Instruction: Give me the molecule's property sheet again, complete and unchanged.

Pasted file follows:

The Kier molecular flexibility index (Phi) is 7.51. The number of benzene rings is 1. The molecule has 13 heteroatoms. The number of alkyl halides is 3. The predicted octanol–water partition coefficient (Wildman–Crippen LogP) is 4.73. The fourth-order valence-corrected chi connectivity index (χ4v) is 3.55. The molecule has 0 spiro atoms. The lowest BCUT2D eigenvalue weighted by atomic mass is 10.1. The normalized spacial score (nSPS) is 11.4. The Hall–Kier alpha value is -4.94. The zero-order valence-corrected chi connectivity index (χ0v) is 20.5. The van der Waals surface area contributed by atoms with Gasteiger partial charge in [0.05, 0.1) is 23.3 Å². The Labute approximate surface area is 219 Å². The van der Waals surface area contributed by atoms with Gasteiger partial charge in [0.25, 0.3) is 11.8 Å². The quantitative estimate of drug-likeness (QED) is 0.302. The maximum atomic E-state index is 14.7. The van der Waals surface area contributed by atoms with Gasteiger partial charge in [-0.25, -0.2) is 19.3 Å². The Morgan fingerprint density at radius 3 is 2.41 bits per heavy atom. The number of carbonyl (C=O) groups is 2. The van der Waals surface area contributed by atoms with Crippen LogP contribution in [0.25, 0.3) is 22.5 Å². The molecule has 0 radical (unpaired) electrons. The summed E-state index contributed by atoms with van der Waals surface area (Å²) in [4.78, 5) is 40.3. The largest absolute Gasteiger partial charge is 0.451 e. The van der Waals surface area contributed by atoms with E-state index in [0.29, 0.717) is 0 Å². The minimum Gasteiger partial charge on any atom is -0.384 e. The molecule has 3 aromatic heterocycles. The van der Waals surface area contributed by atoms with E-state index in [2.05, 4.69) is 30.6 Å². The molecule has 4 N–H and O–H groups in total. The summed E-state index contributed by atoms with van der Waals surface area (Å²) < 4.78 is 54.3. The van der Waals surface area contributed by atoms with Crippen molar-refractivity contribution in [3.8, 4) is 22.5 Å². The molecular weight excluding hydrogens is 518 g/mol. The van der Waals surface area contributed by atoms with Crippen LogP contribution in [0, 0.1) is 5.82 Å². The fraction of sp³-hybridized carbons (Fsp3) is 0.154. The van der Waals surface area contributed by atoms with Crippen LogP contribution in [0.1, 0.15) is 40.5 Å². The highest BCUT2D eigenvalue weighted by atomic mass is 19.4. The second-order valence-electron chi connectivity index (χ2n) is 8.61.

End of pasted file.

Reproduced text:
The Kier molecular flexibility index (Phi) is 7.51. The number of benzene rings is 1. The molecule has 13 heteroatoms. The number of alkyl halides is 3. The predicted octanol–water partition coefficient (Wildman–Crippen LogP) is 4.73. The fourth-order valence-corrected chi connectivity index (χ4v) is 3.55. The molecule has 0 spiro atoms. The lowest BCUT2D eigenvalue weighted by atomic mass is 10.1. The normalized spacial score (nSPS) is 11.4. The Hall–Kier alpha value is -4.94. The zero-order valence-corrected chi connectivity index (χ0v) is 20.5. The van der Waals surface area contributed by atoms with Gasteiger partial charge in [0.05, 0.1) is 23.3 Å². The Labute approximate surface area is 219 Å². The van der Waals surface area contributed by atoms with Gasteiger partial charge in [0.25, 0.3) is 11.8 Å². The quantitative estimate of drug-likeness (QED) is 0.302. The maximum atomic E-state index is 14.7. The van der Waals surface area contributed by atoms with Gasteiger partial charge in [-0.25, -0.2) is 19.3 Å². The Morgan fingerprint density at radius 3 is 2.41 bits per heavy atom. The number of carbonyl (C=O) groups is 2. The van der Waals surface area contributed by atoms with Crippen LogP contribution in [0.25, 0.3) is 22.5 Å². The molecule has 0 radical (unpaired) electrons. The summed E-state index contributed by atoms with van der Waals surface area (Å²) in [4.78, 5) is 40.3. The largest absolute Gasteiger partial charge is 0.451 e. The van der Waals surface area contributed by atoms with E-state index in [0.29, 0.717) is 0 Å². The minimum Gasteiger partial charge on any atom is -0.384 e. The molecule has 3 aromatic heterocycles. The van der Waals surface area contributed by atoms with E-state index in [2.05, 4.69) is 30.6 Å². The molecule has 4 N–H and O–H groups in total. The summed E-state index contributed by atoms with van der Waals surface area (Å²) < 4.78 is 54.3. The van der Waals surface area contributed by atoms with Crippen molar-refractivity contribution in [3.8, 4) is 22.5 Å². The molecular weight excluding hydrogens is 518 g/mol. The van der Waals surface area contributed by atoms with Crippen LogP contribution in [0, 0.1) is 5.82 Å². The fraction of sp³-hybridized carbons (Fsp3) is 0.154. The van der Waals surface area contributed by atoms with Crippen LogP contribution in [0.1, 0.15) is 40.5 Å². The highest BCUT2D eigenvalue weighted by atomic mass is 19.4. The second-order valence-electron chi connectivity index (χ2n) is 8.61.